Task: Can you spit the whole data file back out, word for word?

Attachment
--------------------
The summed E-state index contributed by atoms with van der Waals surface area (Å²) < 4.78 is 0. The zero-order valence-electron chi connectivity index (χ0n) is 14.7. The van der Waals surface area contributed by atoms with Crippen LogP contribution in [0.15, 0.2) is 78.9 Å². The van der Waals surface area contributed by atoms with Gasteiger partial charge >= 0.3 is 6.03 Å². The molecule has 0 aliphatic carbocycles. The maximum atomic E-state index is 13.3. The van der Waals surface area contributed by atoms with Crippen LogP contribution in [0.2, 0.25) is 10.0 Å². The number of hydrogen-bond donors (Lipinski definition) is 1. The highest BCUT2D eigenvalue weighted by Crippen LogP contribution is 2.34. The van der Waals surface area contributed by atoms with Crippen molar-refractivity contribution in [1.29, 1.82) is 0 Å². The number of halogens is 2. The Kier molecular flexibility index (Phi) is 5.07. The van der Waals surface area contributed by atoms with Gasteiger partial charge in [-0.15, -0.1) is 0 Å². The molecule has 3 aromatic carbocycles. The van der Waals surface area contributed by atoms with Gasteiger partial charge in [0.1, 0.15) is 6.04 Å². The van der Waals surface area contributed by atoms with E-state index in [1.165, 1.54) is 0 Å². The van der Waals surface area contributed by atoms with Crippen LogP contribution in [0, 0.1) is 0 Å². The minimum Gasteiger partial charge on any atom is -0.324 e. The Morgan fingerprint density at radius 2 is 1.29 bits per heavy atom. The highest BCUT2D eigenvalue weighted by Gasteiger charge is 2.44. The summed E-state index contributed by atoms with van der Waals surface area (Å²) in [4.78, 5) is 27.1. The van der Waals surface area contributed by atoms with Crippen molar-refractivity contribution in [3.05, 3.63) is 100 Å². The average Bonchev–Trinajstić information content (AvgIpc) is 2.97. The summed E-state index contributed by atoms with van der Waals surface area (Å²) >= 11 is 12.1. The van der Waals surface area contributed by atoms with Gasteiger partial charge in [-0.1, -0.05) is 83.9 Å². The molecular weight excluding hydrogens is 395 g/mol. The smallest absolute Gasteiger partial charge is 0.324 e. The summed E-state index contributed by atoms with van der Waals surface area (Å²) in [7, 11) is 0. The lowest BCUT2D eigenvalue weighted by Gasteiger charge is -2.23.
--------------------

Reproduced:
The summed E-state index contributed by atoms with van der Waals surface area (Å²) < 4.78 is 0. The zero-order valence-electron chi connectivity index (χ0n) is 14.7. The van der Waals surface area contributed by atoms with Crippen LogP contribution in [0.15, 0.2) is 78.9 Å². The van der Waals surface area contributed by atoms with Gasteiger partial charge >= 0.3 is 6.03 Å². The molecule has 0 aliphatic carbocycles. The maximum atomic E-state index is 13.3. The van der Waals surface area contributed by atoms with Crippen LogP contribution in [0.2, 0.25) is 10.0 Å². The number of hydrogen-bond donors (Lipinski definition) is 1. The highest BCUT2D eigenvalue weighted by Crippen LogP contribution is 2.34. The van der Waals surface area contributed by atoms with Crippen molar-refractivity contribution in [1.29, 1.82) is 0 Å². The number of halogens is 2. The Kier molecular flexibility index (Phi) is 5.07. The van der Waals surface area contributed by atoms with Gasteiger partial charge in [-0.15, -0.1) is 0 Å². The molecule has 3 aromatic carbocycles. The van der Waals surface area contributed by atoms with Gasteiger partial charge in [0.1, 0.15) is 6.04 Å². The van der Waals surface area contributed by atoms with E-state index in [1.165, 1.54) is 0 Å². The van der Waals surface area contributed by atoms with Crippen LogP contribution in [0, 0.1) is 0 Å². The minimum Gasteiger partial charge on any atom is -0.324 e. The Morgan fingerprint density at radius 2 is 1.29 bits per heavy atom. The highest BCUT2D eigenvalue weighted by Gasteiger charge is 2.44. The summed E-state index contributed by atoms with van der Waals surface area (Å²) in [4.78, 5) is 27.1. The van der Waals surface area contributed by atoms with Crippen molar-refractivity contribution in [3.05, 3.63) is 100 Å². The average Bonchev–Trinajstić information content (AvgIpc) is 2.97. The summed E-state index contributed by atoms with van der Waals surface area (Å²) >= 11 is 12.1. The van der Waals surface area contributed by atoms with Gasteiger partial charge in [-0.1, -0.05) is 83.9 Å². The molecular weight excluding hydrogens is 395 g/mol. The smallest absolute Gasteiger partial charge is 0.324 e. The summed E-state index contributed by atoms with van der Waals surface area (Å²) in [7, 11) is 0. The lowest BCUT2D eigenvalue weighted by Gasteiger charge is -2.23.